Manufacturing of Bradford’s Comet now moves to Luxembourg

Manufacturing of Bradford’s Comet now moves to Luxembourg

Bradford Space is renovating its Comet electrothermal propulsion technology and transferring manufacturing of the small satellite thrusters from the United States to Luxembourg.

Patrick van Put is the managing director at Bradford Space. He says Luxembourg ecology permits more encouraging financing of the venture of the following –

  • Improving the technology
  • Transferring the technology
  • Building a facility

Bradford Space is a New York-based firm with roots in Bradford Engineering B.V. of the Netherlands.

  • Bradford Space got access to the Comet propulsion technology after acquiring Deep Space Industries in 2019.
  • At that time, Bradford Space chose to close the San Jose, California, facility.
  • This is where the propulsion systems were built due to high costs.

Since then, Bradford Space has had a new home for Comet production in Luxembourg. This is where the company won the assistance of the Luxembourg Space Agency. Funding through LuxImpulse, national research, and development program.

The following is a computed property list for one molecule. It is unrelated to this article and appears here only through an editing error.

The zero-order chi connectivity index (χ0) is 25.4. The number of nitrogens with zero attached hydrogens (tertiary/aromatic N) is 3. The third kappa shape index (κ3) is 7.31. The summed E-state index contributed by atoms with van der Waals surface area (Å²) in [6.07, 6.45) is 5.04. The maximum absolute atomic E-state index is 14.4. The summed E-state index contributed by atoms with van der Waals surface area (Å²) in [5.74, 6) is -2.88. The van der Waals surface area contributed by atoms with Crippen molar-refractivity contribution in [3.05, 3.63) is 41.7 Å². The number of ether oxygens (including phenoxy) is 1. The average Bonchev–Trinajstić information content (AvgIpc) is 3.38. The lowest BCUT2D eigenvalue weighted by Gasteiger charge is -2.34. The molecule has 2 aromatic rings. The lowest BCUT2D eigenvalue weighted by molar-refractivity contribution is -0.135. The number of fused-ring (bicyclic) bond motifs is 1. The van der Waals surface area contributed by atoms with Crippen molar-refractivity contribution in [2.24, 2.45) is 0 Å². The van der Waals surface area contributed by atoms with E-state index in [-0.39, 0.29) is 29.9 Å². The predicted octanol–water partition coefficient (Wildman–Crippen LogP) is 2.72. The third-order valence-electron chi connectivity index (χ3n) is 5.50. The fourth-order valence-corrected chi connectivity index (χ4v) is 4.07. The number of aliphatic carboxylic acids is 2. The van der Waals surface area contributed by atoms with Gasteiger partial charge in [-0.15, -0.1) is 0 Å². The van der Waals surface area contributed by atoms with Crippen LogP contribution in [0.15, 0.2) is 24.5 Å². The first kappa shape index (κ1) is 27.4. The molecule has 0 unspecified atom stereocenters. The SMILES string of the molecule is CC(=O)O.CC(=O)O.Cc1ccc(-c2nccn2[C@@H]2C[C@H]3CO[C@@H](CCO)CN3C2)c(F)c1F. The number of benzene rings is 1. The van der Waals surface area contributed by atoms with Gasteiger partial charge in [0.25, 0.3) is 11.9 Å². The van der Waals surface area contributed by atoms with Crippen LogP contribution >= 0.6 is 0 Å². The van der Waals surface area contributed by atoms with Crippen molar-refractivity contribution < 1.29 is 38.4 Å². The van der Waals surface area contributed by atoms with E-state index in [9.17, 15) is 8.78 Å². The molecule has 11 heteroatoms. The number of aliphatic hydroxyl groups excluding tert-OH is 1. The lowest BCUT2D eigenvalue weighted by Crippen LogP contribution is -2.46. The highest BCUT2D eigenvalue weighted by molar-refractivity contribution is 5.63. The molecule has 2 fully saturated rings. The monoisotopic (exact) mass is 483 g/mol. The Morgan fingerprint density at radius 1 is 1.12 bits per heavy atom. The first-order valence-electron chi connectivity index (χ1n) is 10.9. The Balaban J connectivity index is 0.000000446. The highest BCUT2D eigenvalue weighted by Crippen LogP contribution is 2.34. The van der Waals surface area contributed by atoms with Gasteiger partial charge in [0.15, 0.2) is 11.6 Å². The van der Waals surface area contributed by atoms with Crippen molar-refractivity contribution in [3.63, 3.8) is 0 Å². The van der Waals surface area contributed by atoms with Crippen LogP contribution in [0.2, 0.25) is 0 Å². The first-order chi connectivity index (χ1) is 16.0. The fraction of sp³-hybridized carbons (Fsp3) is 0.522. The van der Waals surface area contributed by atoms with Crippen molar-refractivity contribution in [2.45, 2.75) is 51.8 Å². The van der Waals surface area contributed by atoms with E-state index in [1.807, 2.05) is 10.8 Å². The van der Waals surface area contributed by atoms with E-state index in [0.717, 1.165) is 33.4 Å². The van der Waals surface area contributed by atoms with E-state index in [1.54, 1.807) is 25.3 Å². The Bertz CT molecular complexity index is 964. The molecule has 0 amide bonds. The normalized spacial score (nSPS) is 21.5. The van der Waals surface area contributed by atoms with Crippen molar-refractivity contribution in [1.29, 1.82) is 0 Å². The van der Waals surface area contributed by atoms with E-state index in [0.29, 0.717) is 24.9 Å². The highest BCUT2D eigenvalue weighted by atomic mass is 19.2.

With that funding, Bradford Space intends to set up a facility in Luxembourg in order to produce an updated version of the thrusters for the international market.

By moving production to Luxembourg, Bradford Space also benefits access to the European market,” says Patrick.

Bradford Space is revising Comet technology for the following –

  • Improving the design
  • To make it more robust with a better lifetime
  • Better performance

“We will get into the industrial development stage and be ready to produce flight systems from Luxembourg in 2023,” adds Patrick.

Hawkeye 360 is a Comet client. LeoStella, the Spaceflight Industries-Thales Alenia Space joint venture, also set up Comet thrusters on Blacksky Earth-observation satellites.

Based on initial victory in orbit, one client that Bradford Space does not have the authorization to name made an order of a set of four Comet propulsion units says, Patrick.

The launch of the first Comet thruster was in 2018. Twelve Comet thrusters are presently propelling satellites in orbit, adds Patrick van Put.

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